NIH Rare Diseases:45 Myasthenia gravis is a chronic autoimmune neuromuscular disease. it is characterized by varying degrees of weakness of the skeletal muscles of the body. common symptoms include weakness of the muscles that control the eye and eyelid; facial expressions; chewing; talking; and swallowing. weakness tends to increase during periods of activity and improves after periods of rest. the exact cause of myasthenia gravis is unknown. some cases have been linked to tumors in the thymus gland. researchers believe that variations in certain genes may increase a person's risk to develop this condition, but it is likely that other factors also play a role. there is no cure for myasthenia gravis, but lifestyle changes and some medicines may allow for periods without symptoms (remission). last updated: 3/9/2016
NINDS:46 Myasthenia gravis is a chronic autoimmune neuromuscular disease characterized by varying degrees of weakness of the skeletal (voluntary) muscles of the body. Symptoms vary in type and intensity.
Genetics Home Reference:23 Myasthenia gravis is a disorder that causes weakness of the skeletal muscles, which are muscles that the body uses for movement. The weakness most often starts in the muscles around the eyes, causing drooping of the eyelids (ptosis) and difficulty coordinating eye movements, which results in blurred or double vision. In a form of the disorder called ocular myasthenia, the weakness remains confined to the eye muscles. In most people with myasthenia gravis, however, additional muscles in the face and neck are affected. Affected individuals may have unusual facial expressions, difficulty holding up the head, speech impairment (dysarthria), and chewing and swallowing problems (dysphagia) that may lead to choking, gagging, or drooling.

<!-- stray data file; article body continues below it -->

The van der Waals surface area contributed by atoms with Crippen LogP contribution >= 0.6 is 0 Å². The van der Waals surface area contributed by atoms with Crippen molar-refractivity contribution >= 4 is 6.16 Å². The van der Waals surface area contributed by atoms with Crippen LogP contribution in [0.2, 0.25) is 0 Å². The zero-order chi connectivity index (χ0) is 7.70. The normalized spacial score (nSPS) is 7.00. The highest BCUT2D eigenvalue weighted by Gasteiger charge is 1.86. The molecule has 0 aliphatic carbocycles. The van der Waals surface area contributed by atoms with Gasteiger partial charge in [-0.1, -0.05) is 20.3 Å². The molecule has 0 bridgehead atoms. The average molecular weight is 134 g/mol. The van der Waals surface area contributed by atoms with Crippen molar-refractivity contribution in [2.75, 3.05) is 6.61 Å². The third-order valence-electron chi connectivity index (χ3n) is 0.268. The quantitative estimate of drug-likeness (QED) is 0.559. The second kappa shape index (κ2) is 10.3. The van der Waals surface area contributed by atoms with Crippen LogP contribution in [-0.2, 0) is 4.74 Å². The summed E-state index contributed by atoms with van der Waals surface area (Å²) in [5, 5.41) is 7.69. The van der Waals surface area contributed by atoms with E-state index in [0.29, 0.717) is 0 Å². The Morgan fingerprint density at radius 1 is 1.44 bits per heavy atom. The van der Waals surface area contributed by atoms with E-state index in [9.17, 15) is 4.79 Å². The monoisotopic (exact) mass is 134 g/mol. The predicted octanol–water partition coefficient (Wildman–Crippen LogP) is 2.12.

Wikipedia:68 Myasthenia gravis (MG) is a neuromuscular disease that leads to fluctuating muscle weakness and fatigue.... more...
Drugs for Myasthenia Gravis (from DrugBank, HMDB, Dgidb, PharmGKB, IUPHAR, NovoSeek, BitterDB):(show top 50) (show all 73)
Interventional clinical trials:(show top 50) (show all 57)
Search NIH Clinical Center for Myasthenia Gravis
Inferred drug relations via UMLS65/NDF-RT43:
Data from LifeMap, the Embryonic Development and Stem Cells Database
Read about Myasthenia Gravis cell therapies at LifeMap Discovery.
Stem-cell-based therapeutic approaches for Myasthenia Gravis:
Embryonic/Adult Cultured Cells Related to Myasthenia Gravis:
MalaCards organs/tissues related to Myasthenia Gravis:33
Eye, Skeletal muscle, Thymus, Breast, Liver, Brain, T cells
MGI Mouse Phenotypes related to Myasthenia Gravis:38 (show all 14)
Articles related to Myasthenia Gravis:(show top 50) (show all 1305)
Search GEO for disease gene expression data for Myasthenia Gravis.
Pathways related to Myasthenia Gravis according to GeneCards Suite gene sharing:(show all 31)
Biological processes related to Myasthenia Gravis according to GeneCards Suite gene sharing:(show all 27)
Molecular functions related to Myasthenia Gravis according to GeneCards Suite gene sharing:
28ICD10 via Orphanet
37MESH via Orphanet
50OMIM via Orphanet
60SNOMED-CT via Orphanet
64Tumor Gene Family of Databases
66UMLS via Orphanet